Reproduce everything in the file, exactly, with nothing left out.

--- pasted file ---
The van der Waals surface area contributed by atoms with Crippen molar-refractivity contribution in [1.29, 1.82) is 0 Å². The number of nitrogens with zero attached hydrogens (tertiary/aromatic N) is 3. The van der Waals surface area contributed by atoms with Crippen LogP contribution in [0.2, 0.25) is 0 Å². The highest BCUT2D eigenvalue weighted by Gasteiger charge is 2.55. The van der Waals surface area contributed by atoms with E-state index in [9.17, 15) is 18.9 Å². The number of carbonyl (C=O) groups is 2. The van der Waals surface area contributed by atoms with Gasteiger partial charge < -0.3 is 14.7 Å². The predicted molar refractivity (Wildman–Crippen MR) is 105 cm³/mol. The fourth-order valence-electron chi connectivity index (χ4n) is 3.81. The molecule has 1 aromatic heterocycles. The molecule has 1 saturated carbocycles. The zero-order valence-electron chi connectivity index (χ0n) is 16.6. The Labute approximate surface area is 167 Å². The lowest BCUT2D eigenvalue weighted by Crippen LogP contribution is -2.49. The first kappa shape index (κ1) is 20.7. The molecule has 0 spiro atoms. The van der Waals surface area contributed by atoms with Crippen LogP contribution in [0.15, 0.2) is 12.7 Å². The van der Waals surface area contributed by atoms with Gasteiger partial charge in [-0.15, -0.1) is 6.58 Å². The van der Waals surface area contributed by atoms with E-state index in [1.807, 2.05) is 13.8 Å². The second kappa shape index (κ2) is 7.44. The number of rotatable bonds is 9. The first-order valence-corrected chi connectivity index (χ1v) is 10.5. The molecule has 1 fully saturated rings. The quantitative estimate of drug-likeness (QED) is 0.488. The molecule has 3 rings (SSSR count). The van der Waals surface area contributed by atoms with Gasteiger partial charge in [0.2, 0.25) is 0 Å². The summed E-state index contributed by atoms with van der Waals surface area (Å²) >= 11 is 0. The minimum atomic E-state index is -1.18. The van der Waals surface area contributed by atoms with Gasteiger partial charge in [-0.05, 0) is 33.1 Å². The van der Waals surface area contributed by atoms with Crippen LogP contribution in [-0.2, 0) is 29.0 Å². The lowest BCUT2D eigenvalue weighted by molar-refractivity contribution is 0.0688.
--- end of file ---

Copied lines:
The van der Waals surface area contributed by atoms with Crippen molar-refractivity contribution in [1.29, 1.82) is 0 Å². The number of nitrogens with zero attached hydrogens (tertiary/aromatic N) is 3. The van der Waals surface area contributed by atoms with Crippen LogP contribution in [0.2, 0.25) is 0 Å². The highest BCUT2D eigenvalue weighted by Gasteiger charge is 2.55. The van der Waals surface area contributed by atoms with E-state index in [9.17, 15) is 18.9 Å². The number of carbonyl (C=O) groups is 2. The van der Waals surface area contributed by atoms with Gasteiger partial charge < -0.3 is 14.7 Å². The predicted molar refractivity (Wildman–Crippen MR) is 105 cm³/mol. The fourth-order valence-electron chi connectivity index (χ4n) is 3.81. The molecule has 1 aromatic heterocycles. The molecule has 1 saturated carbocycles. The zero-order valence-electron chi connectivity index (χ0n) is 16.6. The Labute approximate surface area is 167 Å². The lowest BCUT2D eigenvalue weighted by Crippen LogP contribution is -2.49. The first kappa shape index (κ1) is 20.7. The molecule has 0 spiro atoms. The van der Waals surface area contributed by atoms with Crippen LogP contribution in [0.15, 0.2) is 12.7 Å². The van der Waals surface area contributed by atoms with Gasteiger partial charge in [-0.15, -0.1) is 6.58 Å². The van der Waals surface area contributed by atoms with E-state index in [1.807, 2.05) is 13.8 Å². The second kappa shape index (κ2) is 7.44. The number of rotatable bonds is 9. The first-order valence-corrected chi connectivity index (χ1v) is 10.5. The molecule has 1 fully saturated rings. The quantitative estimate of drug-likeness (QED) is 0.488. The molecule has 3 rings (SSSR count). The van der Waals surface area contributed by atoms with Gasteiger partial charge in [0.2, 0.25) is 0 Å². The summed E-state index contributed by atoms with van der Waals surface area (Å²) >= 11 is 0. The minimum atomic E-state index is -1.18. The van der Waals surface area contributed by atoms with Gasteiger partial charge in [-0.05, 0) is 33.1 Å². The van der Waals surface area contributed by atoms with Crippen LogP contribution in [-0.2, 0) is 29.0 Å². The lowest BCUT2D eigenvalue weighted by molar-refractivity contribution is 0.0688.